Morán-Ordóñez A., Roces-Díaz J.V., Otsu K., Ameztegui A., Coll L., Lefevre F., Retana J., Brotons L. (2019) The use of scenarios and models to evaluate the future of nature values and ecosystem services in Mediterranean forests. Regional Environmental Change. 19: 415-428.EnlaceDoi: 10.1007/s10113-018-1408-5
Science and society are increasingly interested in predicting the effects of global change and socio-economic development on natural systems, to ensure maintenance of both ecosystems and human well-being. The Intergovernmental Platform on Biodiversity and Ecosystem Services has identified the combination of ecological modelling and scenario forecasting as key to improving our understanding of those effects, by evaluating the relationships and feedbacks between direct and indirect drivers of change, biodiversity, and ecosystem services. Using as case study the forests of the Mediterranean basin (complex socio-ecological systems of high social and conservation value), we reviewed the literature to assess (1) what are the modelling approaches most commonly used to predict the condition and trends of biodiversity and ecosystem services under future scenarios of global change, (2) what are the drivers of change considered in future scenarios and at what scales, and (3) what are the nature and ecosystem service indicators most commonly evaluated. Our review shows that forecasting studies make relatively little use of modelling approaches accounting for actual ecological processes and feedbacks between different socio-ecological sectors; predictions are generally made on the basis of a single (mainly climate) or a few drivers of change. In general, there is a bias in the set of nature and ecosystem service indicators assessed. In particular, cultural services and human well-being are greatly underrepresented in the literature. We argue that these shortfalls hamper our capacity to make the best use of predictive tools to inform decision-making in the context of global change. © 2018, Springer-Verlag GmbH Germany, part of Springer Nature.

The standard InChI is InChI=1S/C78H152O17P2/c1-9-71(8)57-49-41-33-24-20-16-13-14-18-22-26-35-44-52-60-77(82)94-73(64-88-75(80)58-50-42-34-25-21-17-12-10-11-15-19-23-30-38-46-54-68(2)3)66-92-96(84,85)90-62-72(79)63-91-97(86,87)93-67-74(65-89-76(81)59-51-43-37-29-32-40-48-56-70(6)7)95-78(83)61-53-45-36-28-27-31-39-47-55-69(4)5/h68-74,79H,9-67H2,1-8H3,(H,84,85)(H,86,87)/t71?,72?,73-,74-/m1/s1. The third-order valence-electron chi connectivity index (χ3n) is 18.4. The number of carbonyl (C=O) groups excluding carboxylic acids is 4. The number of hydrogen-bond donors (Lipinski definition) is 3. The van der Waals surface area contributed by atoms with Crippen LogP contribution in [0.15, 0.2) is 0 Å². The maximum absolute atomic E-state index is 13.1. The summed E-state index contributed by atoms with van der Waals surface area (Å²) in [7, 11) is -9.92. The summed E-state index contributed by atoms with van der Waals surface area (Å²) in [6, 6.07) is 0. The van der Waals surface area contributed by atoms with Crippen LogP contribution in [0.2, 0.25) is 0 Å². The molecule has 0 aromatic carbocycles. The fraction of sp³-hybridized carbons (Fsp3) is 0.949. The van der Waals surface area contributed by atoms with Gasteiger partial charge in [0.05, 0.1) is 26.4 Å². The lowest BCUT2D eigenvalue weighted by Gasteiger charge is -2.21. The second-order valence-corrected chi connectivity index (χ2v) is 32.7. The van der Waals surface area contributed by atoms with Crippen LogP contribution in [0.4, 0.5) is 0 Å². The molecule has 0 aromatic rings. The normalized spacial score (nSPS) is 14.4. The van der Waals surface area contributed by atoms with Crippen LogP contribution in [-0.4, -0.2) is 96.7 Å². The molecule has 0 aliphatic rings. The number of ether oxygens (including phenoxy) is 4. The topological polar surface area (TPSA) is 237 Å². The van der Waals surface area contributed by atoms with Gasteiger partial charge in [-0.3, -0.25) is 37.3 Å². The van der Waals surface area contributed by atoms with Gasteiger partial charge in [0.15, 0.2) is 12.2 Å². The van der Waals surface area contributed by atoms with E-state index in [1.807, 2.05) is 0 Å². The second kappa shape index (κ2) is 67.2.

Motta L., Ruggiero A., de Mendoza G., Massaferro J. (2019) The species richness-elevation relationship: global patterns of variation in chironomid richness in mountain lakes. Insect Conservation and Diversity. : 0-0.EnlaceDoi: 10.1111/icad.12341